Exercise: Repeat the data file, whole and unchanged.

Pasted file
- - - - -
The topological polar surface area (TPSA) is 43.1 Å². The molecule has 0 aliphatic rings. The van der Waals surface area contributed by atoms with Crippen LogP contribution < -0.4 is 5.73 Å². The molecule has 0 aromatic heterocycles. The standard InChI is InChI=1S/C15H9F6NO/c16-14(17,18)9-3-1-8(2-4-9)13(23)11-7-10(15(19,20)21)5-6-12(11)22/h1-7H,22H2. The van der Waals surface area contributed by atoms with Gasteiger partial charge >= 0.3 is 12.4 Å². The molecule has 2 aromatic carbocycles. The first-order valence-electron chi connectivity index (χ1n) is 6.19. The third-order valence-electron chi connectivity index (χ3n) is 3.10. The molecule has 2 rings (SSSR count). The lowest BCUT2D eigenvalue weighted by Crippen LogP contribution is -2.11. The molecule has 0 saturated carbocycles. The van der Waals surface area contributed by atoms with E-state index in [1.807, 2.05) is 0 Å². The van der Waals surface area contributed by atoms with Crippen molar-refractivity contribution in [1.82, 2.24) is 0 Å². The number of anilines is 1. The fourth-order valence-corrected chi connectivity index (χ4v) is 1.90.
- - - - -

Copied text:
The topological polar surface area (TPSA) is 43.1 Å². The molecule has 0 aliphatic rings. The van der Waals surface area contributed by atoms with Crippen LogP contribution < -0.4 is 5.73 Å². The molecule has 0 aromatic heterocycles. The standard InChI is InChI=1S/C15H9F6NO/c16-14(17,18)9-3-1-8(2-4-9)13(23)11-7-10(15(19,20)21)5-6-12(11)22/h1-7H,22H2. The van der Waals surface area contributed by atoms with Gasteiger partial charge >= 0.3 is 12.4 Å². The molecule has 2 aromatic carbocycles. The first-order valence-electron chi connectivity index (χ1n) is 6.19. The third-order valence-electron chi connectivity index (χ3n) is 3.10. The molecule has 2 rings (SSSR count). The lowest BCUT2D eigenvalue weighted by Crippen LogP contribution is -2.11. The molecule has 0 saturated carbocycles. The van der Waals surface area contributed by atoms with E-state index in [1.807, 2.05) is 0 Å². The van der Waals surface area contributed by atoms with Crippen molar-refractivity contribution in [1.82, 2.24) is 0 Å². The number of anilines is 1. The fourth-order valence-corrected chi connectivity index (χ4v) is 1.90.